Sunday, 20 September 2009
Thursday, 10 September 2009
In my experience as a Learning Resource Assistant (IT) the autumn term is traditionally a time for initial assessments. People wishing to embark on a new course, develop skills and hopefully change their lives in some way have to sit an online assessment program for English and Mathematics. For many this is quite daunting especially if they are not very familiar with using computers or have learning support needs. It is our role to support all levels of ability and we take our role very seriously. However we have our own learning issues to face.
We returned to work after our summer break to discover that Office 2003 is now upgraded to Office 2007. There is no time to wait for professional development so we are busy trying to find time to train ourselves in between assessment duty.
Students are starting classes soon and will require support in using the intranet and VLE with technical support and how to questions for applications. We are faced with the task of learning to use Office 2007 to a good level of proficiency.
There are other issues which I will not go into here but just say that it presents us with a number of challenges that will affect the quality of our support. For this article I want to look at the methods we are using in our attempt to become proficient in Word 2007.
Microsoft Word is the obvious starting point for upgrading our knowledge of the Office suite. Once we can use Word we expect to be able to transfer that knowledge and apply it to the other applications used by students to carry out research and produce coursework. There are a number of methods we are using to achieve this.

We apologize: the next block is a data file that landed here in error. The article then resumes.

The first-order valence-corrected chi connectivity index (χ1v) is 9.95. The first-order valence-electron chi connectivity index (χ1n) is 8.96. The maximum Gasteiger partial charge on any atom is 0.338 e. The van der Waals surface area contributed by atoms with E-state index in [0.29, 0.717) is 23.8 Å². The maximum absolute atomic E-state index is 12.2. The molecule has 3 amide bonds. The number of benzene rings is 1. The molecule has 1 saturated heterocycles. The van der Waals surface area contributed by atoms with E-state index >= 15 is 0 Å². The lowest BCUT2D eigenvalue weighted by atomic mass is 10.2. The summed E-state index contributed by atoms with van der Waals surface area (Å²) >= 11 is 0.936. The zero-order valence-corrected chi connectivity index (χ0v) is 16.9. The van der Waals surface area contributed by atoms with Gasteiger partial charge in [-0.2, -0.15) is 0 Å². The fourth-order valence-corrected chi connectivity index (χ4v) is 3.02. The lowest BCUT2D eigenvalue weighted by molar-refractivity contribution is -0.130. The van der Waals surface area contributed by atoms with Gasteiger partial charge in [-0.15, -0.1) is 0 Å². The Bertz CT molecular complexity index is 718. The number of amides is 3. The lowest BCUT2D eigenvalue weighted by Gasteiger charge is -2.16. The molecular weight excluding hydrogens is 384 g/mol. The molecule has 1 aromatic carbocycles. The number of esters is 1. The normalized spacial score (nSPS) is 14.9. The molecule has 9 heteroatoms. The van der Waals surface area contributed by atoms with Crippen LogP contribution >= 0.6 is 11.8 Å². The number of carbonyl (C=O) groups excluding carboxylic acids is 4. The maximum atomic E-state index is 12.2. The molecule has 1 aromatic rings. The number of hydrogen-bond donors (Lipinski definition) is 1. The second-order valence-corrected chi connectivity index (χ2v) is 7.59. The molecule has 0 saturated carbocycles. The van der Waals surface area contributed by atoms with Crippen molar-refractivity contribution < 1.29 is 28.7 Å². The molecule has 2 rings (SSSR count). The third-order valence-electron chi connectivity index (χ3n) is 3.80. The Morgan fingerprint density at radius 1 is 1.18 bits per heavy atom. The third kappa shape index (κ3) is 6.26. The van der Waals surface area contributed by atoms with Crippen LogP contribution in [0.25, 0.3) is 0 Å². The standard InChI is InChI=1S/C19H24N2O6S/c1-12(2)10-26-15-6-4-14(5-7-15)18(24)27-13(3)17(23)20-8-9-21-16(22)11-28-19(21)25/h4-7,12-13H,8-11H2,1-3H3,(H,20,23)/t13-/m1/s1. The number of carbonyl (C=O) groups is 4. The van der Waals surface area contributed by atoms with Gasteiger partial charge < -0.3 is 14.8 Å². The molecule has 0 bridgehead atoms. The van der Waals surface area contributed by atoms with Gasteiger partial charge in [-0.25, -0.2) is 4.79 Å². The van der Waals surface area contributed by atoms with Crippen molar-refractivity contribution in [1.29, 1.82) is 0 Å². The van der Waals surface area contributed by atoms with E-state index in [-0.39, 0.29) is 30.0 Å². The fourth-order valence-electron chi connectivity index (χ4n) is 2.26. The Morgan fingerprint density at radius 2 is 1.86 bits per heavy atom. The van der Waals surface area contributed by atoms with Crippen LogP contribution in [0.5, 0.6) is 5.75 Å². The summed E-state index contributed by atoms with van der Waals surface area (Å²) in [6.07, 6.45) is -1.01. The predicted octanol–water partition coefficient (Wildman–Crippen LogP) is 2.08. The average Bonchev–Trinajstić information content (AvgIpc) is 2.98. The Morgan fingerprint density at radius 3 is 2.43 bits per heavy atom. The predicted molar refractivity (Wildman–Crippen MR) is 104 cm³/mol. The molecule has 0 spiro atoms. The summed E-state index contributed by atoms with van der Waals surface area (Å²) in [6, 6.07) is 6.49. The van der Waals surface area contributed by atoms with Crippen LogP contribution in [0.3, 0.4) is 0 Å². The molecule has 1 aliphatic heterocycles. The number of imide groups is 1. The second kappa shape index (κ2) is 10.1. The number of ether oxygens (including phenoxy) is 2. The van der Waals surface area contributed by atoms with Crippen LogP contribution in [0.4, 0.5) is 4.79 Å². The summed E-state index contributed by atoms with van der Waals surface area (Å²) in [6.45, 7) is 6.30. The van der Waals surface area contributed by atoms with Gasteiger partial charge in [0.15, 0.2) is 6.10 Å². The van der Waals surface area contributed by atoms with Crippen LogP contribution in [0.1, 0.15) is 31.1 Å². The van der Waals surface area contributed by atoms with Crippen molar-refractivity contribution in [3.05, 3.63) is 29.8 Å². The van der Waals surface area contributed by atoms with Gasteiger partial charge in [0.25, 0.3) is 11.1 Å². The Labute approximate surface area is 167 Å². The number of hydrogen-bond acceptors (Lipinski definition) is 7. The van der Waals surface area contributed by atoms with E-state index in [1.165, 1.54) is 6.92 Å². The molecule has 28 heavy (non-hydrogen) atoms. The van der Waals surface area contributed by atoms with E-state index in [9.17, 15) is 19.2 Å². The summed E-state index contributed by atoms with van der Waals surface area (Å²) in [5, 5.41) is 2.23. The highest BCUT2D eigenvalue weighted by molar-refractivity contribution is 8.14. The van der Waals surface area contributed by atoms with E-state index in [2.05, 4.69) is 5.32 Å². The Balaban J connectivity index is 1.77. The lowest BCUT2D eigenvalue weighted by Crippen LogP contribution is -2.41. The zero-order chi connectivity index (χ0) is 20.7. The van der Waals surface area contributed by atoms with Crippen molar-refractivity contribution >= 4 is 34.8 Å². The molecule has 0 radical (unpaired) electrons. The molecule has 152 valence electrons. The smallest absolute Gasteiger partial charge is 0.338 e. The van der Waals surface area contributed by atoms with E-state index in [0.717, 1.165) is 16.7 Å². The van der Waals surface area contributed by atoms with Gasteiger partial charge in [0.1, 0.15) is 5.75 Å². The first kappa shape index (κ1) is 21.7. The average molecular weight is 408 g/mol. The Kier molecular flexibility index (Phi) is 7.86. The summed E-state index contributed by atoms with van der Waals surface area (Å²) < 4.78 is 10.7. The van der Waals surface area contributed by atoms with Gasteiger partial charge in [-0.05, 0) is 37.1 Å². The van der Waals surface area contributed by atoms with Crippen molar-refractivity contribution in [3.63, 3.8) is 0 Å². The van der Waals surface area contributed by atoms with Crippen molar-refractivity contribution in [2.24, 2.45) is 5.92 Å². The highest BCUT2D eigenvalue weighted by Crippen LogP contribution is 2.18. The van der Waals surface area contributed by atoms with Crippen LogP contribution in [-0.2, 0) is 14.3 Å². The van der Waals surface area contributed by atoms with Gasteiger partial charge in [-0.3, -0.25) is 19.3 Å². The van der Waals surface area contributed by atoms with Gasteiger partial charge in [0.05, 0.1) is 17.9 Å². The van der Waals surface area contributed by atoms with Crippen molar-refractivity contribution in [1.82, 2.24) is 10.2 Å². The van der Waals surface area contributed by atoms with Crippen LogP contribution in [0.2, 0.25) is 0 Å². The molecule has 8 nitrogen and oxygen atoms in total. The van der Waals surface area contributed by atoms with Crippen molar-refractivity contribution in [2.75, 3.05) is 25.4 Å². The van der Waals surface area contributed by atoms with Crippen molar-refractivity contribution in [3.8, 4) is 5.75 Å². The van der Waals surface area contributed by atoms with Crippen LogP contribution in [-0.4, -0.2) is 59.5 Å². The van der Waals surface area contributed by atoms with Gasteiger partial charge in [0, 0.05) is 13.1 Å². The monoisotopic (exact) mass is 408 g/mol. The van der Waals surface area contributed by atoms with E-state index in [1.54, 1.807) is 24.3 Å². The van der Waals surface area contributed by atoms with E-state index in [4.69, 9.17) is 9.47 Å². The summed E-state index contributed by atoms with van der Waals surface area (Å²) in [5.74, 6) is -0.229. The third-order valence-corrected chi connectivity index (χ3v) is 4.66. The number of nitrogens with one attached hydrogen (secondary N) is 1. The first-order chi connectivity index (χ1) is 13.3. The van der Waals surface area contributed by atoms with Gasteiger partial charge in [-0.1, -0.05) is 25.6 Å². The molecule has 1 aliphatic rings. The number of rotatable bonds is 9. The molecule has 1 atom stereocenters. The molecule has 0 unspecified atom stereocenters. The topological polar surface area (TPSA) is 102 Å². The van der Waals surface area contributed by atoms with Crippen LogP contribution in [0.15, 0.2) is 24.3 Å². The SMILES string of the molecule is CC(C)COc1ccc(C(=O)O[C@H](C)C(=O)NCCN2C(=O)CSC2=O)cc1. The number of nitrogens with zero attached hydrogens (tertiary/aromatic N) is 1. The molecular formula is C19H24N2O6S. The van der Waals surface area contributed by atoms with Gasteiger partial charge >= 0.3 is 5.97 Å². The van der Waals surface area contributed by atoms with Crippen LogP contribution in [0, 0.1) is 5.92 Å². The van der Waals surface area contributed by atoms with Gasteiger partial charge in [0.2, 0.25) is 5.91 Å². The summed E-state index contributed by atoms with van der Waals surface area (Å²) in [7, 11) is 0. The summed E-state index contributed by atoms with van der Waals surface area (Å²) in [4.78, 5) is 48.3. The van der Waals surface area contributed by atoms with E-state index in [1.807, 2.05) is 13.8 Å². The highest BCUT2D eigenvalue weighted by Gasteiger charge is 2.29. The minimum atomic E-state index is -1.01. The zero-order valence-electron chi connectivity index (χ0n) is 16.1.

We work in a learning resource centre so we are surrounded by tools for learning. But the first thing I did was just open the application and jumped in. Then one of us found a book called ‘Teach Yourself Word 2007’ on the shelves. It’s written by Moira Stephen and although designed for beginners it is very useful for users experienced in Word generally with clear progression from the basics to IT proficiency. You can find out more about the series from their website.
Books are good because you can carry them around and dip into the section you want. You can have the book to refer to as you work through and this book has some useful images but this is an elearning blog so let’s look at a few elearning options for Word 2007.
1. Online videos are great tools for learning and I found some on this website There are just a few videos of a few minutes duration and the site does have a comprehensive list of features in Word 2007 to explore and discover. It explains something that for me was initially the most confusing feature of Office 2007 – the ribbon. After years of menu bars and drop-down menus it is quite a change but with a few video demos and some demos from colleagues I recognised that in reality those dialogue boxes were still there.
Here is the video that introduced the Office 2007 Ribbon...
We also have some learning resources available on the VLE but I found these difficult to use as I have to switch from window to window to carry out tasks and exercises. I did not get any positive reactions to these resources from my colleagues.
2. The Microsoft Office site also offers some learning tools but I am unable to use them at work as the video player uses Silverlight. Installing anything is prohibited on the college network so I am not able to tell you about that.
3. The application itself offers help as we would expect. One colleague pointed out a really useful item called Reference: Locations of Word 2003 commands in Word 2007. This is neither training nor learning tool but it is a good reference tool which shows the equivalent of Word 2003 tools in Word 2007. It's just what we need.
This upgrade experience illustrates how we take different paths to learning. One of us uses video and practices the application by creating documents and exploring tools by doing. Another of us uses the Teach Yourself book and learns by reading and doing the bits that are relevant or interesting to them. We are all sharing what we’ve learned so far with each other, demonstrating and therefore reinforcing our own learning by sharing. It turns out that we have all learned different things so while I have focused on inserting tables, clipart and objects like text boxes, my colleagues have focused on formatting tabs, using the quick toolbar and headers and footers for example. This is a good thing as we will be able to complement each other as we provide support for learners. How long before we feel as confident with Office 2007 as we do with 2003 is another matter.